The Globe reports on Council President Bill Linehan's proposal to increase councilor salaries about 29% - to $108,500.
Street Fight reports that Everyblock, which used to be a handy place to look up building permits and the like, is coming back to Boston and will add a Medford version (Medford? Yes, Medford).
There were roughly a gazillion hearings before the Boston Licensing Board today and roughly a gazillion minus two of those were from people who plan to serve tapas, a.k.a. small plates, a.k.a. community plates. Wha?
Are tapas the new cupcakes or the new froyo, only even more expensive? What is going on here?
Mayor Walsh is proposing a requirement that companies that equip their trucks with ... Read more
Unofficial results from Boston, the 800-pound gorilla of Suffolk County politics, show acting Sheriff Steve Tompkins easily besting challenger Doug Bennett (and the other guy who didn't have as many signs), while one-time City Councilor Felix Arroyo holds a commanding lead in the race for Register of Probate over incumbent Patricia Campatelli (currently running third behind Arroyo and Martin Keogh).... Read more
Since there are so many stories and comments here about the T, I thought the following might be interesting to many of you. Andrew is a member of the T Rider Oversight Committee. He has posted videos and commentary, from a trip to Tokyo, concerning the Tokyo Subway and how it compares to our own in Boston. He has asked for commentary, so I figured... Read more
On Sept. 15, workers from the Office of Neighborhood Services will begin walking every last inch of the 850 miles of streets in Boston, to catalog everything they can find as part of a citywide "audit," Mayor Walsh announced today:
Our ONS reps are outstanding, but I want them to know every inch of the area that they represent and the best way to do... Read more
A non-existent endorsement from Elizabeth Warren wasn't the only thing that showed up on Patty Campatelli's campaign Facebook page over the weekend. Somebody who follows the page forwarded the following screen capture. Like the Warren endorsement, these are now scrubbed from the page:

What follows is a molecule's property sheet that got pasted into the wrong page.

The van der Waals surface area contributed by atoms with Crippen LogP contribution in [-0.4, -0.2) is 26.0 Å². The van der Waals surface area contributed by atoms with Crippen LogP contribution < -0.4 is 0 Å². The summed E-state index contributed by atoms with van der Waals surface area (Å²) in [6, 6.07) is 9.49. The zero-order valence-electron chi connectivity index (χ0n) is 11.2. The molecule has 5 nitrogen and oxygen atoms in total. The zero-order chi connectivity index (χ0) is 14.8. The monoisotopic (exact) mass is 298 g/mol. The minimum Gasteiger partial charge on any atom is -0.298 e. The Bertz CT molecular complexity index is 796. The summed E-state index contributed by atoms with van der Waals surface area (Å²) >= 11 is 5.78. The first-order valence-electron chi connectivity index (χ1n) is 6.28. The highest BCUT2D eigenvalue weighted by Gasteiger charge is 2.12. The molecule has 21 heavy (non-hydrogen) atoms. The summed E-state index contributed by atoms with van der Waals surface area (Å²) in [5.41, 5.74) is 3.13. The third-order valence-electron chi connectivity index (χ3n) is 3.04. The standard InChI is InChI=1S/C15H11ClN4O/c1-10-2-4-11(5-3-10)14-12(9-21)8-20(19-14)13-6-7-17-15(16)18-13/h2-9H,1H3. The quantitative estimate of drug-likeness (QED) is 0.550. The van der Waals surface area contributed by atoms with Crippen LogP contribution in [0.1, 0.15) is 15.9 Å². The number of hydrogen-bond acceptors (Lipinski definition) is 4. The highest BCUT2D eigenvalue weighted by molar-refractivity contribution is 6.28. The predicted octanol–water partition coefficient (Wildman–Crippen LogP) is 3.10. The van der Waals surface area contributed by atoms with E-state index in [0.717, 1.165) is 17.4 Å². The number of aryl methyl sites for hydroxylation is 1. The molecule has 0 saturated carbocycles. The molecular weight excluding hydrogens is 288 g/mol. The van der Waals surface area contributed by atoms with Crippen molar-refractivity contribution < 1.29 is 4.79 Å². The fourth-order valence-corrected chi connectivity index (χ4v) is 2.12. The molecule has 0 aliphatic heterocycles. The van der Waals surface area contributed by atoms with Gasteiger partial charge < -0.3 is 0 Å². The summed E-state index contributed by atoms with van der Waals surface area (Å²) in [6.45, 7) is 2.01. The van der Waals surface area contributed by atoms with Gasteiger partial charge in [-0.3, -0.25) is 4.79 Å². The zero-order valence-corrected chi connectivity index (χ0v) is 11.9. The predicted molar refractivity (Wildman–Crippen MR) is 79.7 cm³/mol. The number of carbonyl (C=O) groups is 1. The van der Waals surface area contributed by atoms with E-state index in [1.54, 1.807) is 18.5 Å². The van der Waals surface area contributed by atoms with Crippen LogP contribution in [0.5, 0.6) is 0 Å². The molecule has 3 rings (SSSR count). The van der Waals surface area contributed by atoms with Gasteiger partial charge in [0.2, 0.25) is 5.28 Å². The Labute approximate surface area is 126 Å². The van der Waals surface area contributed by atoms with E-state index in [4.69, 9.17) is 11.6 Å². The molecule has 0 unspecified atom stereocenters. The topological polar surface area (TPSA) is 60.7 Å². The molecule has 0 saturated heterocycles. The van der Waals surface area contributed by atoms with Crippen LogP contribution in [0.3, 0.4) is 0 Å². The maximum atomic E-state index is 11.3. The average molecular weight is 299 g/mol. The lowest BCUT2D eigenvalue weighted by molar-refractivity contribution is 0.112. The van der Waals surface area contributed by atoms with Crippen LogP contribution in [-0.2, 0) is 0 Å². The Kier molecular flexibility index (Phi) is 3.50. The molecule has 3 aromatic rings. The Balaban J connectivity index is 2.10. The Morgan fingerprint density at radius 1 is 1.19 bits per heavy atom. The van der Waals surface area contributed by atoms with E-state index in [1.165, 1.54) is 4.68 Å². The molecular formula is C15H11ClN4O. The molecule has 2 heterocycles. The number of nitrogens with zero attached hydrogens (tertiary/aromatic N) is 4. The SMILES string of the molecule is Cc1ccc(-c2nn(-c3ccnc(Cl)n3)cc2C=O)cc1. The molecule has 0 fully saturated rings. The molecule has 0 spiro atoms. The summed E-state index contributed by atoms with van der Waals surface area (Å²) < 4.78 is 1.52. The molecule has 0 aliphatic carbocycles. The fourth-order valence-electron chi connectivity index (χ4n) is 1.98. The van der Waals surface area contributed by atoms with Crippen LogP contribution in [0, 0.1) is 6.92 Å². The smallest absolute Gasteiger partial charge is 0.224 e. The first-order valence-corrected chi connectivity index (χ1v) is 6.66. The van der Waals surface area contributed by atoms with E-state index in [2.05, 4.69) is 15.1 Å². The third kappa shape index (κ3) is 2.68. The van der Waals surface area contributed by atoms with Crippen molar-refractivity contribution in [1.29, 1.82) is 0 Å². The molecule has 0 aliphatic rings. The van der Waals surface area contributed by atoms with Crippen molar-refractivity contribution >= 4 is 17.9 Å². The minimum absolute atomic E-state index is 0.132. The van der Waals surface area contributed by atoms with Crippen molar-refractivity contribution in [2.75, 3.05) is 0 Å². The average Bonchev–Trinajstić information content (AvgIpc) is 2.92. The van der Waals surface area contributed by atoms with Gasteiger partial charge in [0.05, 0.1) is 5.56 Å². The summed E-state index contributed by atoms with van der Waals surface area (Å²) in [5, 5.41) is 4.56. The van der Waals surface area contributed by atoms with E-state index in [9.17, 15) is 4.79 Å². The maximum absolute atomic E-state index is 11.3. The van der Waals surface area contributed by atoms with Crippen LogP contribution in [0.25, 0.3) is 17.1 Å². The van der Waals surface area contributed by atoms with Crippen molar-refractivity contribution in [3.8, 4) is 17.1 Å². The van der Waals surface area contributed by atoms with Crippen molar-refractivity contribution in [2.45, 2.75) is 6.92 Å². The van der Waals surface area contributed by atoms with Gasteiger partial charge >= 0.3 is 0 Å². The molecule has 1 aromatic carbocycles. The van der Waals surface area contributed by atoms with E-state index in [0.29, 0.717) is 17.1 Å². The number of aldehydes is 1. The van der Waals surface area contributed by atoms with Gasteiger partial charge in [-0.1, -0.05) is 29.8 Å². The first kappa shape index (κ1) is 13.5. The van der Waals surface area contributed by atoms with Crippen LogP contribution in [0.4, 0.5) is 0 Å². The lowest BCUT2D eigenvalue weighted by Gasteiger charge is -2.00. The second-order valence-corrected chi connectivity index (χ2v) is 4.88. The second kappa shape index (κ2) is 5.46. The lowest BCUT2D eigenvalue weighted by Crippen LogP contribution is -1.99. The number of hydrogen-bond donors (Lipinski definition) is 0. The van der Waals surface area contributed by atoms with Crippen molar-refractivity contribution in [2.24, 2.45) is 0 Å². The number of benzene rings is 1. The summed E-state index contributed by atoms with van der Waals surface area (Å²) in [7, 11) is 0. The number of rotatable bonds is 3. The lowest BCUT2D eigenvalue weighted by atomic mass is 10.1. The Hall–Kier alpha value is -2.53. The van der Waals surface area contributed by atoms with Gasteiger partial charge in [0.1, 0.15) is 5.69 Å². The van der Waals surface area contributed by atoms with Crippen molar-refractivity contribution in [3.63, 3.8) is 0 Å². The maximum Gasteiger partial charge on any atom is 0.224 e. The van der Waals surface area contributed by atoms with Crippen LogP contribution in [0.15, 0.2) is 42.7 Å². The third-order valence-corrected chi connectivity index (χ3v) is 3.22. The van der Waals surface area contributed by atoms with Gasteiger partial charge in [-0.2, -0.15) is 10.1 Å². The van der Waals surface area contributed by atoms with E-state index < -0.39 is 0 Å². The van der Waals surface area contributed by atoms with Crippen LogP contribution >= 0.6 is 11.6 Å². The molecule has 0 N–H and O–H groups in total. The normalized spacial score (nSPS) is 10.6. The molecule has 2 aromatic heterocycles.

The last time something like this happened,... Read more
The EPA reports it's given the Charles River an A- for cleanliness in 2013:
Reflecting nearly twenty years of focused efforts by EPA, state and local officials, private environmental advocacy groups and concerned citizens, this is the first time the Charles River earned a grade higher than â€śB+â€ť. As with past years, the grade is based on bacterial sampling conducted by the Charles River... Read more
The Globe reports the embattled Suffolk County Register of Probate posted a bogus endorsement from Elizabeth Warren on her Facebook page. Or maybe it's that hacker that seems to pop up every so often to post bogus stuff on her Facebook page.
The Boston Public Health Commission reported today that black infant mortality rates in the city decreased from 13.1 deaths per 1,000 live births in 2001-2004 to 7.4 in 2009-2012.
The latest rate is twice that of white infants - but that compares to a death rate four times greater in the earlier period, the commission said.
The BPHC's efforts to improve the Black low birth... Read more
One map showing where Boston thinks FEMA erred: Gray is for flood areas the city agrees with, blue areas the city thinks don't deserve the designation and red the areas the city thinks should be added.
Even as they are appealing roughly a third of the 1,500 acres the federal government wants to add to maps of areas likely to flood in a "100-year" event,... Read more
Roving UHub photographer Ted Schwartzberg looked up late yesterday afternoon for Boston's first ever blimp parade - featuring the Hood, DirectTV and MetLife blimps in a grand procession of blimpiness (maybe next year they can have blimp races).
The folks at the Boston City Archives wonder if you can place this old newsstand.
Boston is appealing a federal flood-plain decision that could mean dramatically higher insurance rates for thousands of Boston landowners.
In an appeal to FEMA yesterday, the city says 507 of the 1,585 acres the feds now say would flood in a "100-year storm" would not actually flood in that kind of storm.